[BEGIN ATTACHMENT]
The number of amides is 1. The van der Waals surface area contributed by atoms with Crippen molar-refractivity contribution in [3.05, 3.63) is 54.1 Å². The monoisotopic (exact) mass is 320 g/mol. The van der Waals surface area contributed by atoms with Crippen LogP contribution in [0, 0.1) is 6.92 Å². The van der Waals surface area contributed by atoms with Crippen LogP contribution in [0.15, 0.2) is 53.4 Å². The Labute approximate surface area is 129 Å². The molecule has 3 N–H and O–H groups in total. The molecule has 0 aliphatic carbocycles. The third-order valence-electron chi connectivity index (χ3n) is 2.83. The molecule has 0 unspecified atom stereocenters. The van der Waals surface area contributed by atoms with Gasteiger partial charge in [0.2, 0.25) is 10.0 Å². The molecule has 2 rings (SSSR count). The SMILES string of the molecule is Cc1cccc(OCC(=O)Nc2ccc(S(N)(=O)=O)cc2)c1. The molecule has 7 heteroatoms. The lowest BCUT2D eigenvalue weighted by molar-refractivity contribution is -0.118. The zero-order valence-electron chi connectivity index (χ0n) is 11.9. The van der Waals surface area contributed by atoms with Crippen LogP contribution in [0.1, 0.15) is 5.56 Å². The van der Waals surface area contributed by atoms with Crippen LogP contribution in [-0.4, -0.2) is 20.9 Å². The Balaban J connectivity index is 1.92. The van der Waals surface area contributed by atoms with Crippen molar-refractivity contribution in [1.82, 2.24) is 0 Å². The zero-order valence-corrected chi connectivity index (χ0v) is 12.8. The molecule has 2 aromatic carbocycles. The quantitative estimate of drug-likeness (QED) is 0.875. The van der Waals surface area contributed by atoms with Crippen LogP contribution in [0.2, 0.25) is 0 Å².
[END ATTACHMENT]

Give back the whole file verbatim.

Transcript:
The number of amides is 1. The van der Waals surface area contributed by atoms with Crippen molar-refractivity contribution in [3.05, 3.63) is 54.1 Å². The monoisotopic (exact) mass is 320 g/mol. The van der Waals surface area contributed by atoms with Crippen LogP contribution in [0, 0.1) is 6.92 Å². The van der Waals surface area contributed by atoms with Crippen LogP contribution in [0.15, 0.2) is 53.4 Å². The Labute approximate surface area is 129 Å². The molecule has 3 N–H and O–H groups in total. The molecule has 0 aliphatic carbocycles. The third-order valence-electron chi connectivity index (χ3n) is 2.83. The molecule has 0 unspecified atom stereocenters. The van der Waals surface area contributed by atoms with Gasteiger partial charge in [0.2, 0.25) is 10.0 Å². The molecule has 2 rings (SSSR count). The SMILES string of the molecule is Cc1cccc(OCC(=O)Nc2ccc(S(N)(=O)=O)cc2)c1. The molecule has 7 heteroatoms. The lowest BCUT2D eigenvalue weighted by molar-refractivity contribution is -0.118. The zero-order valence-electron chi connectivity index (χ0n) is 11.9. The van der Waals surface area contributed by atoms with Crippen LogP contribution in [0.1, 0.15) is 5.56 Å². The van der Waals surface area contributed by atoms with Crippen LogP contribution in [-0.4, -0.2) is 20.9 Å². The Balaban J connectivity index is 1.92. The van der Waals surface area contributed by atoms with Crippen molar-refractivity contribution in [1.82, 2.24) is 0 Å². The zero-order valence-corrected chi connectivity index (χ0v) is 12.8. The molecule has 2 aromatic carbocycles. The quantitative estimate of drug-likeness (QED) is 0.875. The van der Waals surface area contributed by atoms with Crippen LogP contribution in [0.2, 0.25) is 0 Å².